My mother died in April 1994. In August, I attended Tony Robbins’ Life Mastery University in Maui. I cried on the flight, thinking my mom never got to go to Hawaii. Not that she wanted to. I cried even more thinking about how when she was diagnosed with cancer and given a death sentence—which I thought we’d defy—I asked her if there was anything she wanted to do, like maybe go to Europe. (I’d make it happen!) My mom said, “Oh, honey, I’ve done everything I wanted.”
The whisper in the wind warned of an impending tornado in my soul. Dr. Bernie Siegel said his cancer patients who have goals and dreams have a better chance of defying the odds.
At Life Mastery, (with ropes for security), I climbed a 50-foot telephone pole, which by the way, sways. I stood on top of that log and leaped into the air to catch a swinging trapeze bar. Before I made that climb, one of Tony Robbins’ staffers asked what this meant in my life. What?! Like isn’t doing it enough?
“No. Tell me what it means, a metaphor for your life.”
On the spot, I declared: “It means I’m leaving my past (I meant my mom’s death) behind and leaping into a new chapter of life.”
I caught the bar! Within a year, I left the company I’d been working for for seven years, moved from Chicago to Phoenix, and fell in love.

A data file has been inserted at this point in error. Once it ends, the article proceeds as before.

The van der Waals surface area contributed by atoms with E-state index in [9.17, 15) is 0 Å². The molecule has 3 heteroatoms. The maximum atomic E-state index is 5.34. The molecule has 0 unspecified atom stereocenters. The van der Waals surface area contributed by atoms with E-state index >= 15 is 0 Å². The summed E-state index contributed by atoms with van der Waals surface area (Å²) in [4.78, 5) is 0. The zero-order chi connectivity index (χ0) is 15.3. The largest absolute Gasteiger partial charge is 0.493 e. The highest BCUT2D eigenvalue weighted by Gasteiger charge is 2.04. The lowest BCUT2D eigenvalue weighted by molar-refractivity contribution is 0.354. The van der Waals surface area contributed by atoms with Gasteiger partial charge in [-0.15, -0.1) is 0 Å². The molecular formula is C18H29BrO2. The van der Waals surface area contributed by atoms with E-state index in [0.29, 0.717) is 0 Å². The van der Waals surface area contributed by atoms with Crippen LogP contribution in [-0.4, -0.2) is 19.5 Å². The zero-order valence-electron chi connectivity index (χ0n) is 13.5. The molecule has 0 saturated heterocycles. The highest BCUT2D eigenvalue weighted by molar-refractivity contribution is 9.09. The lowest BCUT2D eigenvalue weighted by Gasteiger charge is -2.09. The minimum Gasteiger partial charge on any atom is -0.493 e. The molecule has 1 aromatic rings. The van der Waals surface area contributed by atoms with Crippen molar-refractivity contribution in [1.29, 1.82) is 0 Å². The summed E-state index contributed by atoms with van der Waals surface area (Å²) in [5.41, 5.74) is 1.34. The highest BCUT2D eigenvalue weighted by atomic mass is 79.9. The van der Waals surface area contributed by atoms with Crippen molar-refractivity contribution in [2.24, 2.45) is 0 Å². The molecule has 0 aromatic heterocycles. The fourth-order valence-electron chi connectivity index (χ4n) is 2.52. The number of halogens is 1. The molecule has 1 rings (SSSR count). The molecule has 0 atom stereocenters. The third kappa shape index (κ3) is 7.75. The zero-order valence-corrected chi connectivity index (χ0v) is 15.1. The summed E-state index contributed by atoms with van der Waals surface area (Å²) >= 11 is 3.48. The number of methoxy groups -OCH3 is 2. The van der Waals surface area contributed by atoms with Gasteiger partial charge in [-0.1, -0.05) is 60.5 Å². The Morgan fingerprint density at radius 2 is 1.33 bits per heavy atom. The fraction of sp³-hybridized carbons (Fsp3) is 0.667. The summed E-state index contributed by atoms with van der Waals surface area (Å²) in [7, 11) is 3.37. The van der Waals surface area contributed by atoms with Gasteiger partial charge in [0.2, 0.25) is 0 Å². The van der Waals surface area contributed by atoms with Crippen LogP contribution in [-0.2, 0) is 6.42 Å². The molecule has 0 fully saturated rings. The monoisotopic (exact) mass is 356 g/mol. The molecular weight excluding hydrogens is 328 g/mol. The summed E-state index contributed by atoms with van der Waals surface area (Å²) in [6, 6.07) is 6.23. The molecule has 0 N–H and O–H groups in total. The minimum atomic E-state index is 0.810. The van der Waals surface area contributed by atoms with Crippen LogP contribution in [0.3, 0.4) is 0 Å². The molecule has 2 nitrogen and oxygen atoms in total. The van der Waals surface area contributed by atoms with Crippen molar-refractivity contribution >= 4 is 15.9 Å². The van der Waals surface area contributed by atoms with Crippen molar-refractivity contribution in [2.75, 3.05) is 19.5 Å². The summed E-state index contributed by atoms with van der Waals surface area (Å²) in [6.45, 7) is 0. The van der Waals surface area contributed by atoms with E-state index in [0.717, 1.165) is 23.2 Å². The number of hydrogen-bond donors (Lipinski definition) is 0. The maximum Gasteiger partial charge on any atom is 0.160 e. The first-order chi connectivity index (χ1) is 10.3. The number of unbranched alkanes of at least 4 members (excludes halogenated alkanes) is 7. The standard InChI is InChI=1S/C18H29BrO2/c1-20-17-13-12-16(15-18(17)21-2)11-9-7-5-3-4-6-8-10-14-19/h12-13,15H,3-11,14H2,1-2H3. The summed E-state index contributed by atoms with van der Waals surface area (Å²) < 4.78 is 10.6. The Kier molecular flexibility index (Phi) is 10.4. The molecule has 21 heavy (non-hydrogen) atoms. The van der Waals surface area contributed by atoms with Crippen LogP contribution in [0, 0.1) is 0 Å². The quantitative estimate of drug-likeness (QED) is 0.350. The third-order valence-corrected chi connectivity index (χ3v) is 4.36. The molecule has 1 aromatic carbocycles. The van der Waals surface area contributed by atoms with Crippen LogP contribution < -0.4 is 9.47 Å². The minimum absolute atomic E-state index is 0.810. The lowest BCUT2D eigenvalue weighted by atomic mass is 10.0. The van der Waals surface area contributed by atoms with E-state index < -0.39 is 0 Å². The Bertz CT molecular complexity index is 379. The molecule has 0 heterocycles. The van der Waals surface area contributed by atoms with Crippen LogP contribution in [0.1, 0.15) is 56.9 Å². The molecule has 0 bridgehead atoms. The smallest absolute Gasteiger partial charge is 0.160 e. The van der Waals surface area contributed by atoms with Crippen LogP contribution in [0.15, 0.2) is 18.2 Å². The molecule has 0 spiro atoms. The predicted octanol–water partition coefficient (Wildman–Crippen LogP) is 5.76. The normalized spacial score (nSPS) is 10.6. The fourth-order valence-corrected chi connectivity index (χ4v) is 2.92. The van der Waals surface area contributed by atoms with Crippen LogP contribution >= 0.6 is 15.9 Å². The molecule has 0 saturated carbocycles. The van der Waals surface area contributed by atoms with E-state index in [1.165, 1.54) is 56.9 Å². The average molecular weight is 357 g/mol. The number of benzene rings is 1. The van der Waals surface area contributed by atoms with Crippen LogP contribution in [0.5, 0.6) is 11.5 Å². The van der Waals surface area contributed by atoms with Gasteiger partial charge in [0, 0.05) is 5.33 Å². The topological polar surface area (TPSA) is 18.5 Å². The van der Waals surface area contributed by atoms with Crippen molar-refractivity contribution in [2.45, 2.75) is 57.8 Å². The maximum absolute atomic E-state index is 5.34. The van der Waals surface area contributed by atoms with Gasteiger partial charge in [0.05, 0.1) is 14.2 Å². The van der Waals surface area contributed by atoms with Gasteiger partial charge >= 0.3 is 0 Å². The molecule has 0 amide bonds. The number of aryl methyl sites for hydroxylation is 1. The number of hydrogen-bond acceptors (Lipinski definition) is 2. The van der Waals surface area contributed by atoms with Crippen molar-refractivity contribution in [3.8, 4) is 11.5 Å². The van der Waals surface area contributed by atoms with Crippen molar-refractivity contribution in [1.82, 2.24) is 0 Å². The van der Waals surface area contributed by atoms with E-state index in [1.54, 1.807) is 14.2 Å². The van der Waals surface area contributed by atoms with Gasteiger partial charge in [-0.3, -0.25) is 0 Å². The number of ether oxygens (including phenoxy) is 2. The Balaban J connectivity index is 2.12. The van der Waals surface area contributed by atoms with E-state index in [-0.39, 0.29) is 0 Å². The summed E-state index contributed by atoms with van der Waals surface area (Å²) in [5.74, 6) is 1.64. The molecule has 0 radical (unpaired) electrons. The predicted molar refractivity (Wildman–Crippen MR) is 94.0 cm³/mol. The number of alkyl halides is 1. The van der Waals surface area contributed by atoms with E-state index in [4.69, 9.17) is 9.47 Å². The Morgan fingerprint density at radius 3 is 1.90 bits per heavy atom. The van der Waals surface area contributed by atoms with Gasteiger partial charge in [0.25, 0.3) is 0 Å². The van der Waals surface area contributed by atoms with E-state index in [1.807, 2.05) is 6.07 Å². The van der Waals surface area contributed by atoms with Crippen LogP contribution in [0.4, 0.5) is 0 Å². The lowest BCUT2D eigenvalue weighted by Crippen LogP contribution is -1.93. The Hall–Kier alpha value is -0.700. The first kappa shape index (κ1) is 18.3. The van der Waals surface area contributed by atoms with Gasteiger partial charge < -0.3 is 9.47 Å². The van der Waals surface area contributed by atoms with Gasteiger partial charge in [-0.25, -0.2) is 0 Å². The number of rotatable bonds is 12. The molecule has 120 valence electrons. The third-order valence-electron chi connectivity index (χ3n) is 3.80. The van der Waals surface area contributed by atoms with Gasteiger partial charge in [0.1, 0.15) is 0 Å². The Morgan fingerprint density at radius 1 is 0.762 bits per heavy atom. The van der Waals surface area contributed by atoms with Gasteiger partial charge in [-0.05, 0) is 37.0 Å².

After my sister’s husband died, she and I went to Australia. Jayne would’ve traded that trip for time (even 20 minutes) with Tom, but since that wasn’t in the cards, we went. Jayne rocked raw and vulnerable. I determined to stand guard for her heart. Maybe we secretly hoped the Great Barrier Reef could overcome her grief. No. All it could do was offer her a new experience. That’s the point: experience anew.
When something bad happens, we want it to be undone. Instead, we’re undone, unglued, unhinged from reality as we knew it. When reality turns to raw vulnerability, when the pain feels like purpose and pleasure feels foreign, it’s time to step in a new direction.
That’s why I’m in Belize. I’d like to say the palm trees and aqua water washed away my grief. That would be a lie. The loss lingers, even in paradise. Last night, I sat on a dock, alone in my soul, wishing to be a fish or a star, and crying over Kevin’s death. Still.
And yet, I’m here. I’m in a different place than I was before. I tried something new. I took a risk forward. I can’t say I’m reborn, as one of the yoga instructors said I’d be. But, I’m pecking at my shell and believing rebirth is my right.
Maybe not right here, but who knows? I do know he died and I’ve been left with a life before me. I had to do something good to remind me and reignite the pleasure that resides in my soul—not instead of, but in the midst of my sadness.